If you asked a lot of young couples about their savings priorities, many of them will say "saving for an education". Their child's 529 plan takes precedence over their own retirement, which is a perfectly understandable way to reason things.
But it's not always such a clear-cut decision, according to financial planners who work with families struggling with this decision. Like so many things in life, the right answer depends on individual circumstances.
It's a Common Dilemma
Parents can feel torn between saving for their own retirement and providing for their children's future education in a 529 plan. Both types of saving involve investing over the long term for a steady rate of return, so time plays an important role in either plan.
Some parents stock away too much in their child's 529 plan, leaving little or no money left for early investing in their own retirement funds. That can be a big mistake, since it leaves them with no means for living later on. Plus, it sort of defeats the purpose of providing for their kids, since they're potentially becoming a burden by not planning for retirement.
But it's hard for most parents to ignore their child's future, and everyone wants their kids to go to college. So how can parents decide what to do, and when?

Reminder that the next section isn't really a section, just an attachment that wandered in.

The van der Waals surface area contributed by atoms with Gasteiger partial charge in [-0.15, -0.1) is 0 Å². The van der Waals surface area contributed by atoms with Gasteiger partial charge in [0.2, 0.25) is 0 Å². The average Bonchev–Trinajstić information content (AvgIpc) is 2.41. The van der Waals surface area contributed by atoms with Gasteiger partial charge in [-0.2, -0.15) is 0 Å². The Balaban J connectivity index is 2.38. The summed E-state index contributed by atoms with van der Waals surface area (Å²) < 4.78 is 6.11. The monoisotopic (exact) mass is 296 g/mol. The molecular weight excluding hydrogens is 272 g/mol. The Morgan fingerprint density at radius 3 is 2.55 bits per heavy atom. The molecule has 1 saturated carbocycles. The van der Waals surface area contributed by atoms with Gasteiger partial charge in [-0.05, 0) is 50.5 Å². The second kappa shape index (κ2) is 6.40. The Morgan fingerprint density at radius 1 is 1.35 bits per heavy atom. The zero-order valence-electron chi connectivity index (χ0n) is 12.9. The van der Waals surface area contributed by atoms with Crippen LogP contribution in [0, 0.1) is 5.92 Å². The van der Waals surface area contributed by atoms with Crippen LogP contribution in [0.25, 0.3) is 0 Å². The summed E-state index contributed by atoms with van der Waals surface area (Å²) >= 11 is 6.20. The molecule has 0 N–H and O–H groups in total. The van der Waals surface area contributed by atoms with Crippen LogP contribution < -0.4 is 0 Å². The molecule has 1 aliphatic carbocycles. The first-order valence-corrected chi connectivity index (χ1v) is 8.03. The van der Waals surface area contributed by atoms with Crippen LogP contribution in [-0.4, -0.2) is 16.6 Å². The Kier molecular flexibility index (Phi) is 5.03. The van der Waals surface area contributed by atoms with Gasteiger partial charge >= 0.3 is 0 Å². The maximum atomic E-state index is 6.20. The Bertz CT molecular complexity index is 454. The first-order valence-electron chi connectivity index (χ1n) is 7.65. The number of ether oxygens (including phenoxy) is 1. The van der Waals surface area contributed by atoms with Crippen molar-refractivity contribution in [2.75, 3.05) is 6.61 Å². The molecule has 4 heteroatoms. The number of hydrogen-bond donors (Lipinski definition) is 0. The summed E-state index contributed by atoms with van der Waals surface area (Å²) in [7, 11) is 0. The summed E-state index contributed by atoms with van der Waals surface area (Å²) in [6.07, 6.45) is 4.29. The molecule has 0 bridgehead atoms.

Is There a Firm and Clear-Cut Rule?
While parents can feel pulled in both directions as far as where their investments should go, there are a few hard-cast rules to follow.
One of these rules involves your 401(k). If you have a 401(k) plan at work, nothing short of a federal emergency or the apocalypse should stop you from contributing the maximum amount that's matched by your employer.
Matching contributions are a rare a precious gift from employers - free money - that nobody should turn down. Even if it means delaying your 529 contributions, put your money into your 401(k).
Another accepted truth is that even just a little bit of investment in a college plan early on will make a difference over time. That means while you're agonizing over the decision about where to invest your money, it might be wise to just stop and put away $50 per month just to get one started.
Then, time can take over and you'll have a nice chunk saved by the time Junior is enrolling for freshman courses at his chosen institution of higher learning.
Chris Hardy - CFP®, EA, ChFC®, CLU®,